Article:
While biopsy- or surgery-based pathologic analysis remains the reference standard to monitor tumor response, imaging offers the potential to noninvasively sample the entire volume of multiple tumors in a patient, and imaging using nanoparticle tracers or contrast agents has also been investigated (16,17). Ultrasmall superparamagnetic iron oxides (USPIOs) are nanoparticle contrast agents that induce dose-dependent enhancements in tissue MRI relaxation properties (R1 and R*2). The USPIOs have a unique dynamic distribution process between the vascular and extravascular compartments, resulting in varied MRI enhancement. During the first few hours after infusion, USPIOs reside primarily in the vascular space, with MRI enhancement from the vascular component alone. After approximately 24 hours, as a function of local microvascular permeability, most of the administered USPIOs extravasate (enhanced permeability and retention effect) and are phagocytosed by local macrophages, resulting in an additional delayed MRI enhancement (18,19). Furthermore, the pharmacokinetic and biodistribution characteristics of USPIOs mimic those of nal-IRI (16) and similarly sized nanotherapeutics (17). Therefore, USPIO-enhanced MRI is being investigated as an indicator of tumor microvascular permeability and TAM content.
Ferumoxytol (FMX) (Feraheme; AMAG Pharmaceuticals) is a USPIO approved by the U.S. Food and Drug Administration to treat iron deficiency anemia, and it is used as an off-label MRI contrast agent (14). It is a neutrally charged USPIO with a colloidal particle size of 23 nm (20,21). Preclinical studies showed that FMX colocalized with nanotherapeutics nal-IRI and poly (d,l-lactic-co-glycolic acid)-b-polyethylene glycol within the tumor microenvironment without affecting the pharmacokinetics, biodistribution, or cellular distribution of the nanotherapeutics (16,17). These studies also showed that R*2 enhancement on FMX-enhanced MR images was predictive of treatment response and accumulation of nanotherapeutics at the tumor site (14,16,17,22).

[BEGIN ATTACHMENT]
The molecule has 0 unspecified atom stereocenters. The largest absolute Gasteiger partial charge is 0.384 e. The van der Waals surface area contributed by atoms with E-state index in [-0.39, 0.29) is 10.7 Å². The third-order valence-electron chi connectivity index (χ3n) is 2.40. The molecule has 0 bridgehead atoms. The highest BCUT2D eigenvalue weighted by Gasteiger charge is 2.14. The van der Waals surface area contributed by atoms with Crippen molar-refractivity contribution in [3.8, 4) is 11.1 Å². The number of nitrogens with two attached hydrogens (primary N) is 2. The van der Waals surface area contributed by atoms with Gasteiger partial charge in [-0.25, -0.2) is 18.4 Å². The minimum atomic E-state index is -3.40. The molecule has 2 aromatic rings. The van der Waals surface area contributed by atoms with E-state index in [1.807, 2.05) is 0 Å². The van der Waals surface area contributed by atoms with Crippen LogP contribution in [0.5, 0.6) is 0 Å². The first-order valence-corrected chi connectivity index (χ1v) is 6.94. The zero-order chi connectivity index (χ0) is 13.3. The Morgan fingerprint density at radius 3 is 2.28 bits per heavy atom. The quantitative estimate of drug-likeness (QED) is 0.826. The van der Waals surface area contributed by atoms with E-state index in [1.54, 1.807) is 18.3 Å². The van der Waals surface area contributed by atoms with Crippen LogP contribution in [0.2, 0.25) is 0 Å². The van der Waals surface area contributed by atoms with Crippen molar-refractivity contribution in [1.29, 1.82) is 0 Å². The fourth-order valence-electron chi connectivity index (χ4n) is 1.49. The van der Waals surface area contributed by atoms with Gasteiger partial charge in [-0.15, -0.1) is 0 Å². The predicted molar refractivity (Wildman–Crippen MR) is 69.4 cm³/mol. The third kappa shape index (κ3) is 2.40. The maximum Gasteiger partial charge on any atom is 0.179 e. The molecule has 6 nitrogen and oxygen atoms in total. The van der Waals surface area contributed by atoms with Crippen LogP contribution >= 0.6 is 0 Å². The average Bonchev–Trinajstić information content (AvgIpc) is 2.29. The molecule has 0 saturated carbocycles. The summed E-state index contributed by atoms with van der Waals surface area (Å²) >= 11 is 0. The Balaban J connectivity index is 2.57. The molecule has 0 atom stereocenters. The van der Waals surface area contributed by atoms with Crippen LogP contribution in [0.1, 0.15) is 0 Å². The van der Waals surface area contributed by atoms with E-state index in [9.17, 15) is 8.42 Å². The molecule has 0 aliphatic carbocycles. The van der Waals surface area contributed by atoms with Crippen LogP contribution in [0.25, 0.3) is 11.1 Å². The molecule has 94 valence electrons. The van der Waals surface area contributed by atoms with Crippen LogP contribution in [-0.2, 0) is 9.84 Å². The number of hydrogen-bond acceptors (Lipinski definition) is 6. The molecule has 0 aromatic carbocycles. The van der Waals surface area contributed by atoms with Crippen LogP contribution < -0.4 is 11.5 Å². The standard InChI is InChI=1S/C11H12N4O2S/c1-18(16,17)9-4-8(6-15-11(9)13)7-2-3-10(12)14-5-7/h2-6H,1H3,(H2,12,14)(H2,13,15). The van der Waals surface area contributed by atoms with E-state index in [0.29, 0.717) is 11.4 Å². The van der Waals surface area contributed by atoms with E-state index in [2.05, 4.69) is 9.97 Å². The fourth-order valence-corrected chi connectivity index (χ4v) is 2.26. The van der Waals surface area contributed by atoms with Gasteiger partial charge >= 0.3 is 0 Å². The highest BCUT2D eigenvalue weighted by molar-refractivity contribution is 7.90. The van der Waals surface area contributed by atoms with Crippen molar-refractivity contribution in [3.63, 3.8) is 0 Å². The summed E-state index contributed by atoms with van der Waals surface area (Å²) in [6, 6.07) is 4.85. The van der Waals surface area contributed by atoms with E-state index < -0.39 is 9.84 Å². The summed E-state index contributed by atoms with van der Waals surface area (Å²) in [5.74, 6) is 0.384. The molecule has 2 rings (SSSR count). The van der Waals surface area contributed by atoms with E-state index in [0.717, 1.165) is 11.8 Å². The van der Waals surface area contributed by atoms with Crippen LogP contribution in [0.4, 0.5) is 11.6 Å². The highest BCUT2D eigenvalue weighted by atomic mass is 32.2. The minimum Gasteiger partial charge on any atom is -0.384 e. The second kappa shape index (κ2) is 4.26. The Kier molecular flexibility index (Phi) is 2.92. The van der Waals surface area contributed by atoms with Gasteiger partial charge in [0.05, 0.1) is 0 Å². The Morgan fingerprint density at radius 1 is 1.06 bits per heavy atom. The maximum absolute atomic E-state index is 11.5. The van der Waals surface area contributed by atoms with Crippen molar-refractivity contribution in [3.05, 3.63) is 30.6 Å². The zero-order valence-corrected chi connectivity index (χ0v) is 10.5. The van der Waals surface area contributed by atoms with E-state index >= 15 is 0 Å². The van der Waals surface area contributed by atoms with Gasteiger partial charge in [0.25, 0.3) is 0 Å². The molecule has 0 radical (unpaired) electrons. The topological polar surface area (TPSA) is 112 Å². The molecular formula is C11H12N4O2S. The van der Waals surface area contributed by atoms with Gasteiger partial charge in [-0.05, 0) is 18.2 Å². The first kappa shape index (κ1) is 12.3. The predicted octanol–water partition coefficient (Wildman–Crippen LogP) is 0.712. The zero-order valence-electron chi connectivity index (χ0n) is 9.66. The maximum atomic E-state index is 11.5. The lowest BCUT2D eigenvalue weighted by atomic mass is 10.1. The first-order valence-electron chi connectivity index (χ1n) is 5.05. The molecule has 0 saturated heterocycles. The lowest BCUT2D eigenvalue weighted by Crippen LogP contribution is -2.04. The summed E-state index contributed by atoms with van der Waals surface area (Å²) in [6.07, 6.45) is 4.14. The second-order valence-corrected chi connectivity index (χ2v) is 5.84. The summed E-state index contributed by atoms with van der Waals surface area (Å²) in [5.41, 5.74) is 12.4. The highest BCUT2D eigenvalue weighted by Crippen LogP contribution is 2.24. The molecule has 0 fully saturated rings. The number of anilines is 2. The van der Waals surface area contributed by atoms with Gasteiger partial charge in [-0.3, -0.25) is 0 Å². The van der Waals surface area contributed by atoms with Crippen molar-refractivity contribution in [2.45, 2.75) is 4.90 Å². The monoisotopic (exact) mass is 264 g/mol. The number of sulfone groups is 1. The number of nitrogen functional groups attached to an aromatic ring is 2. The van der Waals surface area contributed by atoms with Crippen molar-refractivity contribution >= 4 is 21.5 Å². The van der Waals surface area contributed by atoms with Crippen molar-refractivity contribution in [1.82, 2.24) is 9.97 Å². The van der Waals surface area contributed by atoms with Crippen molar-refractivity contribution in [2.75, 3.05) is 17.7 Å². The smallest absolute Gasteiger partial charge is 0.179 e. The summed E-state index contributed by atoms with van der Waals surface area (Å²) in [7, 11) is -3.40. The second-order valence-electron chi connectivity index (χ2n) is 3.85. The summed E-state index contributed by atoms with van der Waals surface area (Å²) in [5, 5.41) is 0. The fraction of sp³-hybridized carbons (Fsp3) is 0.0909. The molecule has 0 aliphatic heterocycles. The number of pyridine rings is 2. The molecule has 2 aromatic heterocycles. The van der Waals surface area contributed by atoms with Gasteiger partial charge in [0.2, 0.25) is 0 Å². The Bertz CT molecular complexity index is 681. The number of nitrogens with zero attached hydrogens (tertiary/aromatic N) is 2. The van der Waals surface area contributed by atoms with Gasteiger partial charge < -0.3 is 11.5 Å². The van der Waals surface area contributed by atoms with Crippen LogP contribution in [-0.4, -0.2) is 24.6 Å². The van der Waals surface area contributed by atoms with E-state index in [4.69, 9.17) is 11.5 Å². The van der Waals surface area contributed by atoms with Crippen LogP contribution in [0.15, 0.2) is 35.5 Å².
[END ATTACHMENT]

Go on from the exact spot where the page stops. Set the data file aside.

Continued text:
To build on these preclinical studies, we investigated the use of FMX-enhanced MRI as a companion diagnostic tool in a pilot phase 1 study of nal-IRI in advanced solid tumors. In a preliminary study, we observed the colocalization of FMX with macrophages in biopsy tissue from tumors and found that FMX concentration levels computed using post-FMX R*2 were highly correlated with lesion size change in solid tumors (23). A correlation between tumor R*2 measured after FMX and TAMs has also been reported in the setting of pediatric lymphoma and osteosarcoma by Aghighi and colleagues (24) and in the setting of adult glioma by Iv et al (25).
Systemically injected nanoparticles such as nal-IRI and FMX that extravasate into solid tumors may remain extravascular and extracellular in the tumor microenvironment, or they may be compartmentalized inside phagocytic cells, such as TAMs. The success of nanoparticle-based drug therapy depends on individual lesion vascular permeability to the formulation to allow the deposition of efficacious drug concentrations to the patient’s tumor lesions (26–28). Heterogeneity in permeability is observed within and between the lesions (23,28,29). In this phase 1 expansion study in participants with advanced breast cancer treated with nal-IRI, we investigated tumor FMX-enhanced MRI parameters as pretreatment predictors of individual tumor response to nal-IRI. We hypothesized that FMX-enhanced MRI parameters capture individual lesion permeability characteristics for nanoparticles and specifically measure FMX deposition in each tumor lesion; thus, these parameters may be biologic markers of nal-IRI uptake into that tumor that can be used to predict tumor response to nal-IRI. In this report, we apply novel data analysis and fitting strategies to improve the lesion-specific FMX-enhanced MRI signal estimates and describe pretherapy predictors of mBC tumor response to nal-IRI.
Materials and Methods
Ipsen sponsored this prospective study (November 2012–October 2018), and one of the authors (S.G.K.) is an Ipsen employee. All authors, regardless of employment, had control of data inclusion and analysis. This Health Insurance Portability and Accountability Act–compliant study was approved by the institutional review board of all participating institutions, and all study participants provided written informed consent before participating in the FMX-enhanced MRI and treatment portions of the study. Of the 30 participants enrolled, 29 participants with mBC received at least one dose of nal-IRI in the expansion phase of the parent phase 1 open-label nonrandomized study, of whom 27 also had FMX-enhanced MR images that were suitable for analysis. The safety and efficacy results of this expansion study have been published separately (3).
Study Inclusion and Exclusion Criteria
Women aged 18 years or older were enrolled in the study if they had advanced or metastatic breast cancer that had progressed on at least one but no more than five prior regimens in the metastatic setting; Eastern Cooperative Oncology Group performance status of 0, 1, or 2; and acceptable kidney, bone marrow, and liver function. Participants were enrolled in three cohorts (cohort 1, hormone receptor positive and human epidermal growth factor receptor 2 negative; cohort 2, triple-negative breast cancer; cohort 3, breast cancer with active brain metastasis). Notable exclusion criteria included prior IRI or bevacizumab therapy within the preceding 6 months, known hypersensitivity to IRI or FMX, inability to undergo MRI, and administration of parenteral iron in the preceding 4 weeks.